[ weird things ] | colonizing space, at a profit

colonizing space, at a profit

How do you explore space and make money? Weird Things brainstorms with science writer Dr. Ian O'Neill.
alien space hub
illustration by Gary Tonge

Weird Things talks to physicist Ian O’Neill, founder of astroengine.com and the Chief Communication Officer of the Mars Foundation (among his other duties) about space exploration and human colonization of the solar system. While many see the task of building habitats and mines on other planets as a multi-generational affair that would take centuries to pay for itself or as a last resort when Earth begins to become uninhabitable in the far future, O’Neill has a much more positive outlook on our profitable future in space…

Q: What got you interested in human colonization of space? What motivates you to advocate it?

A: I’ve been keen on human colonization of space even before I went into physics and being in the field I saw space travel really unfolding and becoming easier and easier. Now you have the private industry also getting into space with Virgin Galactic and SpaceX so we certainly have the technology to get there. Having private companies getting into the game is huge because you can’t rely on NASA to launch people into space, especially since they’re going to wrap up the shuttle and the next delivery system after that will only be in 2015, but that’s assuming that the Constellation project will be on time. The fact is, we only have one planet and we’re at a stage of our evolution where we need to start spreading out to survive and this spreading will be a huge business opportunity.

Q: Moving humans into space requires a lot of money. How would one go about getting all this cash and what would be the time frame for a return on investment? How could we expand into space at a profit?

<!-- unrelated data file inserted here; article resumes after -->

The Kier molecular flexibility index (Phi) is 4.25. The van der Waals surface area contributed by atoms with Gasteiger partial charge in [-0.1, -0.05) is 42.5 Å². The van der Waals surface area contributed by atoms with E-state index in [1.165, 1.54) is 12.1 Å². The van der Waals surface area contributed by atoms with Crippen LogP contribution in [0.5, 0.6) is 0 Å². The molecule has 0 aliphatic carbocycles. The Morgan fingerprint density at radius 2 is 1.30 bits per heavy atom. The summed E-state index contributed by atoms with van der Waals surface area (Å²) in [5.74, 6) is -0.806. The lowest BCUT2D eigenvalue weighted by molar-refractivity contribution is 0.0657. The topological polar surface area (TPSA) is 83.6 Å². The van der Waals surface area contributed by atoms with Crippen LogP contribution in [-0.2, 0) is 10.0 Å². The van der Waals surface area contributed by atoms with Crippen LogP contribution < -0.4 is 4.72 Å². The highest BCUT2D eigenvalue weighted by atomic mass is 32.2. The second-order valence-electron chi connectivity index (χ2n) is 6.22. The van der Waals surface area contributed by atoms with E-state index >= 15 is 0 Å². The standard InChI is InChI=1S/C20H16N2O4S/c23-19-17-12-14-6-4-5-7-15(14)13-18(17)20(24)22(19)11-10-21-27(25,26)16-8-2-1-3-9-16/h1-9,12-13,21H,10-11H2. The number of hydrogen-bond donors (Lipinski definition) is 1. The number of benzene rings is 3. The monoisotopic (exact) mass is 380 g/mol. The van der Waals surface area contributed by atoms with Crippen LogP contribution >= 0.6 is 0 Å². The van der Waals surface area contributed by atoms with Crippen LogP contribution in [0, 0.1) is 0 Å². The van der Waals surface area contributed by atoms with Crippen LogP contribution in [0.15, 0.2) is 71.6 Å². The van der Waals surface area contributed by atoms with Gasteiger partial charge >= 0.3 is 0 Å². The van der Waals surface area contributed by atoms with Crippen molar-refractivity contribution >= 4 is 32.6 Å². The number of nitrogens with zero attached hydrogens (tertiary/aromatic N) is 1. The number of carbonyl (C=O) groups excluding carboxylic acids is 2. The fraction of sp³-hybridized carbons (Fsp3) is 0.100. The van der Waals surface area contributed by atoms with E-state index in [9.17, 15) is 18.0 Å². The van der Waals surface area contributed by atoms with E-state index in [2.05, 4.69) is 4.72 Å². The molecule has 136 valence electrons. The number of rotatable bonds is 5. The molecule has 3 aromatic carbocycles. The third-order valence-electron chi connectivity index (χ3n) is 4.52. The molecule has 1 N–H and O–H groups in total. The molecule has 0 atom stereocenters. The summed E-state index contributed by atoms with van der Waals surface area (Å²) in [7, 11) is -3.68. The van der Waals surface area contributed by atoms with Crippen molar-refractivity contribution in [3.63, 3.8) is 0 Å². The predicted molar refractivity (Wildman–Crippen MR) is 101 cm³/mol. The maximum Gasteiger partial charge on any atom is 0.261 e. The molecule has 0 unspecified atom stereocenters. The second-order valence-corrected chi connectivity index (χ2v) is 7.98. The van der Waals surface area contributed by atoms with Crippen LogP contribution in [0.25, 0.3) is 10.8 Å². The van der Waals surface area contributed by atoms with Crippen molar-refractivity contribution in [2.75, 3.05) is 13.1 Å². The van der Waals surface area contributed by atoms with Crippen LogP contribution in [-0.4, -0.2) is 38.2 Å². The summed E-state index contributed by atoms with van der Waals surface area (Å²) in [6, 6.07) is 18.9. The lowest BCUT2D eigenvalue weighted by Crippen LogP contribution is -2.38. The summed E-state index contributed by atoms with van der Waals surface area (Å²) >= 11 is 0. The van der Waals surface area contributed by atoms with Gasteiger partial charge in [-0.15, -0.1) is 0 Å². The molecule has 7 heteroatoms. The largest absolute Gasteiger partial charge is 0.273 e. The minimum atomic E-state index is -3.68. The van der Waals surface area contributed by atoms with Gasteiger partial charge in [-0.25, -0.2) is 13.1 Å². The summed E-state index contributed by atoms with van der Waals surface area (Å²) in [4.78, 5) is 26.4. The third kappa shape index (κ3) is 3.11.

A: Right now a lot of people are concerned that space tourism is just going to be a fad and that it won’t last. And true, space travel for the average person, when someone like me can go out, buy a ticket and get into space, is a long way off. How sustainable is just launching people into orbit for a lot of money? We need to have orbital hotels and Richard Branson needs to pursue his plans of lunar cruises and beyond to give people more bang for their $100,000, the lowest price of a ticket to space today.

In ten years, space tourism will be a major industry. Ultimately, the goal of corporations should be mining other planets and asteroids for their precious resources and bringing them back. It will be the next big gold rush America experiences. Of course all this will take a while because the companies need time to build a strong infrastructure to support all this so we’re not going to be seeing this for at least the next 20 years.

Initial profits will come from space tourism with first flights hopefully taking off in New Mexico where they have big plans [for the spaceport]. The next stage will come from mining asteroids and other planets. There are a lot of precious minerals and isotopes on the Moon and comets and we should starting thinking about how to get them because we’re going to run out of what we have on Earth.

Q: If you were sitting across from investors with the money to get the projects you’d like to see happen started, what would you say to them?

A: It’s inevitable that mankind will go into space. It will happen. So it’s up to somebody to invest early and become a pioneer to reap the future rewards. For a quick return in five years, I would say invest in space tourism. As the industry really takes off and stabilizes, invest in mining of asteroids and moons. The solar system is an untapped resource that can be used at a profit. A very important point is that when we establish human presence on other worlds, when we have that infrastructure in place, the costs are going to plummet. And space tourism can also be an ongoing industry and it’s going to become tremendously important because NASA could fail and if it does, it could cut off our ability to get into space. Private companies can launch cargo and people cheaper and easier and provide a steady access to space no matter what.

Earth is a very fragile system and we’re damaging it. We know we are. We’re not going to be on this planet for very long and we need to get out of our cradle to survive. If we get hit with one of the asteroids and comets around us, we’re done for. We’ll be back to the stone age just like that so we need to be on more than one planet to survive a possible extinction event.

And think about this. If you were the company to build the first colony on Mars, the planet is all yours for the taking. According to international treaties, planets aren’t owned by anybody and while you have some discoverer’s rights, it’s pretty much yours to do as you like.

# space // business / human spaceflight / space exploration

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